Adding power to the furnace — Woodside 50K
|On the Skyline Trail, near mile 24 of the Woodside Ramble 50K. Photo by Sam Hsu.|
"Beat is training to walk a thousand miles to Nome in February," I replied.
"Right. But what are you training for?"
"Well, I'm training to survive Beat's Iditarod training."
It's true. You have to be pretty fit just to stay warm and alive while exerting yourself all day in subzero temperatures. I was reminded of this last year during our New Year's trip to Shell Lake, when the simple act of walking 25 to 35 miles a day in temperatures down to 30 below left me feeling absolutely shattered at the end of every day. That kind cold-forged exhaustion makes any 50K I've run feel like an easy stroll in comparison. I keep reminding myself that Beat has to do just that and more every day for a thousand miles. I can't comprehend it, honestly, because the big picture isn't imaginable. I only know that it's possible when dissected into achievable goals, one mile at a time. I learned this back in 2008 when I (and thinking back to my endurance and experience level then, rather inexplicably) took a bicycle 350 miles to McGrath. But here, five years later, I still feel deeply intimidated at the prospect of going for long walks or rides in extreme cold. And this is exactly what we plan to do over the holidays in Fairbanks, Alaska, where we'll spend a week-plus testing Beat's Iditarod gear, hiking, and camping. Brrr. I need to make sure my inner furnace is well-powered.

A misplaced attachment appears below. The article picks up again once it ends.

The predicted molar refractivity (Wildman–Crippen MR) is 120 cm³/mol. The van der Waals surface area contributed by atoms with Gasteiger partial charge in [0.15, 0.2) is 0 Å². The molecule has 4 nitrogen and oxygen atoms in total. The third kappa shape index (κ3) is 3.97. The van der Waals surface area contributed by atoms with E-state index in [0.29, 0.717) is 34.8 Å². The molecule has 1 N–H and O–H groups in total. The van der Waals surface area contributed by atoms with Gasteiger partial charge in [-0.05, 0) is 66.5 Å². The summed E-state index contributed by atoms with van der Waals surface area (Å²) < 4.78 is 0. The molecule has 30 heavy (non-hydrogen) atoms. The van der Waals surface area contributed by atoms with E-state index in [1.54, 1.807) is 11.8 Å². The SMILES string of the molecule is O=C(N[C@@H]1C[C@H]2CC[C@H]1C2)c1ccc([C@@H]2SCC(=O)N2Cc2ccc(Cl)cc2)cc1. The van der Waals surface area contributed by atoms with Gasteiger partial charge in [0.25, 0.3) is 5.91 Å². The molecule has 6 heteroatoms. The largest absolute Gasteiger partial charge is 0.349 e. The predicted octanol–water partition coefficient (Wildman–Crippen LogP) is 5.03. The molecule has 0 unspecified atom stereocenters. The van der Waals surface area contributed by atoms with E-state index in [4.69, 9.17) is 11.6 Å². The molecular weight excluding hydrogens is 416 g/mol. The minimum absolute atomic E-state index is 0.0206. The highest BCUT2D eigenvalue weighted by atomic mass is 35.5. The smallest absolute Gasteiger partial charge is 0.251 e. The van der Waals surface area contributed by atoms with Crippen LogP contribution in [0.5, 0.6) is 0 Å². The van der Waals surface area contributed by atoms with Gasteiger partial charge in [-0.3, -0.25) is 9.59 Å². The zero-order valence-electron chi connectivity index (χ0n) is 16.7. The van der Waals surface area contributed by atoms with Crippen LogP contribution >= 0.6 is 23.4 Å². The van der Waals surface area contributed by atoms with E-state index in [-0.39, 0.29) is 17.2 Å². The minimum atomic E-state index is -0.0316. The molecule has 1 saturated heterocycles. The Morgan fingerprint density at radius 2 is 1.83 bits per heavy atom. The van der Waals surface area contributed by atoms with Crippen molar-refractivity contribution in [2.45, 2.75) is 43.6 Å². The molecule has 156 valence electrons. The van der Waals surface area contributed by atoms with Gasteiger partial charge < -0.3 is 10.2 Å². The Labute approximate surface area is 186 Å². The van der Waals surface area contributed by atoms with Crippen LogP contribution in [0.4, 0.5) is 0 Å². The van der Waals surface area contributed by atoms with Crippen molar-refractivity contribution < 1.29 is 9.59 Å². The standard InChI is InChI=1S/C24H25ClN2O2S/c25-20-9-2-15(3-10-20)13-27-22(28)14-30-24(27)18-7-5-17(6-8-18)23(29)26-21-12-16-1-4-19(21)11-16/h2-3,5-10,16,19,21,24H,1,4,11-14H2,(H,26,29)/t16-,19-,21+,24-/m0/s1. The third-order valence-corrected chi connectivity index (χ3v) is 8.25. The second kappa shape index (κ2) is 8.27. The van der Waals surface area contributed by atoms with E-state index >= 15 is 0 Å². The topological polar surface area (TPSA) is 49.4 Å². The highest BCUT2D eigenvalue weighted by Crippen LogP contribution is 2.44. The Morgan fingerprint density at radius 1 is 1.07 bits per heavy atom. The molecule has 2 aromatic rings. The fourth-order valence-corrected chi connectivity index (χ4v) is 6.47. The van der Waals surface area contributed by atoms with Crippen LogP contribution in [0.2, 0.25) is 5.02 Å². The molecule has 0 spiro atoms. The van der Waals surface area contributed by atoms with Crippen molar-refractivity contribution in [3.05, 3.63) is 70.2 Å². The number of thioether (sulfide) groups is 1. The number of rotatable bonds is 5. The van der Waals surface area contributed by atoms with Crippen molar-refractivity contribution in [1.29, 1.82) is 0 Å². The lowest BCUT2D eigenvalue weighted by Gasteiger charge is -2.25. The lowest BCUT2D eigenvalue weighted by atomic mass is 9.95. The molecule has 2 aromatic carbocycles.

Woodside Ramble 50K in Huddart Park. As I mentioned last week, Beat and I really enjoy these organized trail runs. It's true we could go out and run thirty miles on our own, but the race structure always prompts me to push myself more than I would otherwise, whether I'm having a good day or a bad one. Plus, you can't beat the catering (Christmas Oreos and Clif Shot Bloks were my choice for this run) and the frequent friendly faces are also part of the fun (In this race, the volunteers dressed up like elves and hung Christmas lights around the aid station canopies.) We were able to meet up with our friend Steve before the race. Steve is also training for the Iditarod Trail Invitational, the 350-mile version. It was 37 degrees in town just before the start. Beat is making this face because it's "cold." (And note that most of the California runners in the background are still wearing shorts.)
|Photo by Scott Dunlap|
GPS data and heart rate graph here.
But for now, faster is not the goal. Survival is. I'm feeling pretty good about our trip to Fairbanks next week, where it is currently 80 degrees colder than our fun run in 40-degree rain.
In other news, I did not get into Hardrock during Sunday's lottery (no surprises there.) I wrote a column for Half Past Done a few days ago about the indignities of race lotteries. Truthfully I'd rather stay away from them, but so many intriguing events have lotteries in place (no surprises there.) Unless one more lottery somehow goes my way, 2013 might just be a summer of self-supported adventures. Yay!